Derby and Sandiacre Canal Trust are developing plans to launch boat trips on the River Derwent from Derby city centre.
Initially the trips would run between the Council House steps and the picturesque weir at Darley Abbey.
Moving forward, the full trip would ultimately travel through a new lock in the weir alongside the Council House and stretch to the Derby Arm boat lift that the Trust is planning to build on Pride Park.
The Trust recently enlisted the help of the Midland Canoe Club, based at Darley Abbey, to test the depths of the River Derwent.
It is now discussing plans with Derby City Council with a view to creating a new visitor attraction for the city and particularly Cathedral Green.
The 2½ mile stretch of the River Derwent is integral to the Trust’s plans to bring boat traffic back to Derby and the restoration of a 13 mile stretch of canal from Derby to Swarkestone and Sandiacre.
The Derby Canal was completed in 1796 but was abandoned in the 1960s and filled in during the 1970s.
The Trust’s ultimate aim is to bring the waterway back into use and connect it to the Trent and Mersey and Erewash Canals – creating a 25 mile cruising ring with then access to more than 2,000 miles of navigable waterways across the UK.
Chris Madge, chair of Derby and Sandiacre Canal Trust’s Restoration Committee, explained: “We have already had some very constructive conversations with key officers and cabinet members at Derby City Council about the restoration and particularly about running river boat trips along this stretch of the River Derwent.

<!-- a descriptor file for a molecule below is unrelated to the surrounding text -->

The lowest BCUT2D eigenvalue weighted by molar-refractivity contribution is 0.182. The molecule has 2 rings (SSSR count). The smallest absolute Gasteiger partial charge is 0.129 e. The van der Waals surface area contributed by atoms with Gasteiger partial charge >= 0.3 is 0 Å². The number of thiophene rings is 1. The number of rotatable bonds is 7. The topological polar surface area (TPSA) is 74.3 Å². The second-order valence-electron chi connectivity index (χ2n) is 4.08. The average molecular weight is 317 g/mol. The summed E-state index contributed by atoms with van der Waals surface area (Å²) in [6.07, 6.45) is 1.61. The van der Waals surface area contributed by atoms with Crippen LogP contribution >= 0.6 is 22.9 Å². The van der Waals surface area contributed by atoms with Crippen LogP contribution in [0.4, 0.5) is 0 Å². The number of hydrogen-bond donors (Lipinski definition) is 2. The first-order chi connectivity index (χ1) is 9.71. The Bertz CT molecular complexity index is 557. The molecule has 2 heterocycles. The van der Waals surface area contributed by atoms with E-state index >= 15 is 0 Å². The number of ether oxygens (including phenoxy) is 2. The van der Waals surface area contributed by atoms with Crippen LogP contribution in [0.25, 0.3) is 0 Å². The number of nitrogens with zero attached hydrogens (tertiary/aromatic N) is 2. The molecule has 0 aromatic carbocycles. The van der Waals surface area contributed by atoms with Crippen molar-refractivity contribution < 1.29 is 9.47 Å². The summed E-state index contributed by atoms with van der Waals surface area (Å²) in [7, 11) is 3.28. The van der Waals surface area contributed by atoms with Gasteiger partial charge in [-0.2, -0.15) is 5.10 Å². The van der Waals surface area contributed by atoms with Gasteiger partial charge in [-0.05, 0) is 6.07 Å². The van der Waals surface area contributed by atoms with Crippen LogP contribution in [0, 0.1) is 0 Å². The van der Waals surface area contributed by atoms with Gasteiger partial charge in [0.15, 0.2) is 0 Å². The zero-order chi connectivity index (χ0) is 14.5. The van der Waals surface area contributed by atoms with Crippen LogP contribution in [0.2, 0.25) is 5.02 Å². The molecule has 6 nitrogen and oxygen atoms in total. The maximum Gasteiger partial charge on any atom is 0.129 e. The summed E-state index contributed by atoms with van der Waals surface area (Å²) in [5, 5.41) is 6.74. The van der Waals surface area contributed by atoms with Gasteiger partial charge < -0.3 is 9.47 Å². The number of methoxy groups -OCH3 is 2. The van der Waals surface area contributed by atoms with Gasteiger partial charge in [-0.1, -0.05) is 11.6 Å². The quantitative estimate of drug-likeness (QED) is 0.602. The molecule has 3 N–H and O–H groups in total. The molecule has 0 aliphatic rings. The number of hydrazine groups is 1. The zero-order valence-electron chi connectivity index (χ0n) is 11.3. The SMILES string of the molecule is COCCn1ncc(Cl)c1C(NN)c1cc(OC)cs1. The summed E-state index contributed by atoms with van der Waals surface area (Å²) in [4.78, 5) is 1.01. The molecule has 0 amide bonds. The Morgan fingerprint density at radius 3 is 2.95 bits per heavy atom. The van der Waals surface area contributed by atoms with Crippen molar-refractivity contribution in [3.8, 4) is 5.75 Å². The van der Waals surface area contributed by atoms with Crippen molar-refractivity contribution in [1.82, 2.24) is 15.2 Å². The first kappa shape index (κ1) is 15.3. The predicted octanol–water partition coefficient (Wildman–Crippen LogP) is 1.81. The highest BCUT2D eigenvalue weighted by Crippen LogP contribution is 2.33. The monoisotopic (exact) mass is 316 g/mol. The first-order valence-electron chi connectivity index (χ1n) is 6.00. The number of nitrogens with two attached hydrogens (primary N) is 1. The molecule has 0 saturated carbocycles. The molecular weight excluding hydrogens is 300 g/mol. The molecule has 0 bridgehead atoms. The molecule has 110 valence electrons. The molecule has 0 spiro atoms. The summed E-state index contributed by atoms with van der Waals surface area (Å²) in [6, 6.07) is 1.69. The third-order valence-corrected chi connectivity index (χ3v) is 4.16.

“Thanks to the Midland Canoe Club, we now have a much better idea of the overall river depths, which prove that trip boats on the Derwent can become a practical reality.
“We do not a target timeframe yet but hopefully discussions will move on apace with the depths having been tested.
“As well as creating a wonderful new visitor attraction for the city, it will help to raise the profile of our overall plans to restore the full Derby Canal to Sandiacre and Swarkestone.
“It would be fantastic if we were able to get boats back on the River Derwent and show more people just what a wonderful resource we have right on our doorstep.”
Dr John Chamberlin, President of Midland Canoe Club added: “Having been established at our Darley Abbey site for the past 45 years, we were delighted to support Derby and Sandiacre Canal Trust in this work.
“We look forward to more people being able to appreciate the River Derwent over its whole length, and especially on the Trust’s planned boat trips.”
Chris Madge continued that, after many years of surveys, planning and environmental works, the pace of overall project is increasing and a first stretch of water is getting close at the ‘Golden Mile’ in Draycott.
For that stretch, the Trust needs to demonstrate public support and is appealing for pledges totalling £100,000. This will enable the Trust to then apply for grant funding to complete the £352,000 canal project.
Once completed, the ‘Golden Mile’ will have a slipway to allow canoes and boats access to the water with mooring points at each end and angling facilities.
The Trust has also bought six cottages at the start of the ‘Golden Mile’ which is plans to convert into a multi-use development including an information centre about the history of and future plans for the canal.
The Trust is looking for public donations in the form of pledges for the Draycott ‘Golden Mile’. The Trust will take details from any supporter and only call for the money when the balance has been raised. Pledge forms are available from http://derbycanal.org.uk/activities/the-draycott-project